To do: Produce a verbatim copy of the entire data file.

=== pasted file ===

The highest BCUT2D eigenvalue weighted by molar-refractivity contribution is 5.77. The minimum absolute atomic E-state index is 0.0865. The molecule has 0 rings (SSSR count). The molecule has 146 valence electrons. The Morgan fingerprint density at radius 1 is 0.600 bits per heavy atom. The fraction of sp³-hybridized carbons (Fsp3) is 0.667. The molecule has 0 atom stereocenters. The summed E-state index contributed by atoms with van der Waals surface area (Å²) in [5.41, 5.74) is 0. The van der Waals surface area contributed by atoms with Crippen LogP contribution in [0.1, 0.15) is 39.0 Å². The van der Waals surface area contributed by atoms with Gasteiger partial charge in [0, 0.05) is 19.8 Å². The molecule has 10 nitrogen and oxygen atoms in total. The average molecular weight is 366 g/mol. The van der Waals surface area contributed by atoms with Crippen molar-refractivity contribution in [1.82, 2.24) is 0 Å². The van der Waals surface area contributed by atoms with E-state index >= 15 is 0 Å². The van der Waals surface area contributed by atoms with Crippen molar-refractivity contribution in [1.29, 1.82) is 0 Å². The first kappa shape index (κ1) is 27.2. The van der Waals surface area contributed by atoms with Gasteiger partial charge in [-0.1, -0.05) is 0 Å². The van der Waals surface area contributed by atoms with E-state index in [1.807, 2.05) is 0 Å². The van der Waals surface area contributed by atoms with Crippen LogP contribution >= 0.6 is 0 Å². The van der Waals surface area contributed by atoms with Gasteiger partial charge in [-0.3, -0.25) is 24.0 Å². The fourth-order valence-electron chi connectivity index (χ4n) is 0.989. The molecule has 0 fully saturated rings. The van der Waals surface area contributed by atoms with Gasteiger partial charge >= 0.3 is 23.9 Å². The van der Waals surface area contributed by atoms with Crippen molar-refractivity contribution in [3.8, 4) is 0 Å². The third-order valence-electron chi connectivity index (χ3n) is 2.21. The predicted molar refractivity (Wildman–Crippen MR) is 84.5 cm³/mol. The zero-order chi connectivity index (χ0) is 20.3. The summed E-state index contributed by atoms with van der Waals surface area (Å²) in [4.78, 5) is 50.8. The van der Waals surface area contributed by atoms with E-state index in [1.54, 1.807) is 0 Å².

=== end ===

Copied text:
The highest BCUT2D eigenvalue weighted by molar-refractivity contribution is 5.77. The minimum absolute atomic E-state index is 0.0865. The molecule has 0 rings (SSSR count). The molecule has 146 valence electrons. The Morgan fingerprint density at radius 1 is 0.600 bits per heavy atom. The fraction of sp³-hybridized carbons (Fsp3) is 0.667. The molecule has 0 atom stereocenters. The summed E-state index contributed by atoms with van der Waals surface area (Å²) in [5.41, 5.74) is 0. The van der Waals surface area contributed by atoms with Crippen LogP contribution in [0.1, 0.15) is 39.0 Å². The van der Waals surface area contributed by atoms with Gasteiger partial charge in [0, 0.05) is 19.8 Å². The molecule has 10 nitrogen and oxygen atoms in total. The average molecular weight is 366 g/mol. The van der Waals surface area contributed by atoms with Crippen molar-refractivity contribution in [1.82, 2.24) is 0 Å². The van der Waals surface area contributed by atoms with E-state index >= 15 is 0 Å². The van der Waals surface area contributed by atoms with Crippen molar-refractivity contribution in [1.29, 1.82) is 0 Å². The first kappa shape index (κ1) is 27.2. The van der Waals surface area contributed by atoms with Gasteiger partial charge in [-0.1, -0.05) is 0 Å². The van der Waals surface area contributed by atoms with E-state index in [1.807, 2.05) is 0 Å². The van der Waals surface area contributed by atoms with Crippen LogP contribution >= 0.6 is 0 Å². The van der Waals surface area contributed by atoms with Gasteiger partial charge in [-0.3, -0.25) is 24.0 Å². The fourth-order valence-electron chi connectivity index (χ4n) is 0.989. The molecule has 0 fully saturated rings. The van der Waals surface area contributed by atoms with Gasteiger partial charge >= 0.3 is 23.9 Å². The van der Waals surface area contributed by atoms with Crippen molar-refractivity contribution in [3.8, 4) is 0 Å². The third-order valence-electron chi connectivity index (χ3n) is 2.21. The predicted molar refractivity (Wildman–Crippen MR) is 84.5 cm³/mol. The zero-order chi connectivity index (χ0) is 20.3. The summed E-state index contributed by atoms with van der Waals surface area (Å²) in [4.78, 5) is 50.8. The van der Waals surface area contributed by atoms with E-state index in [1.54, 1.807) is 0 Å².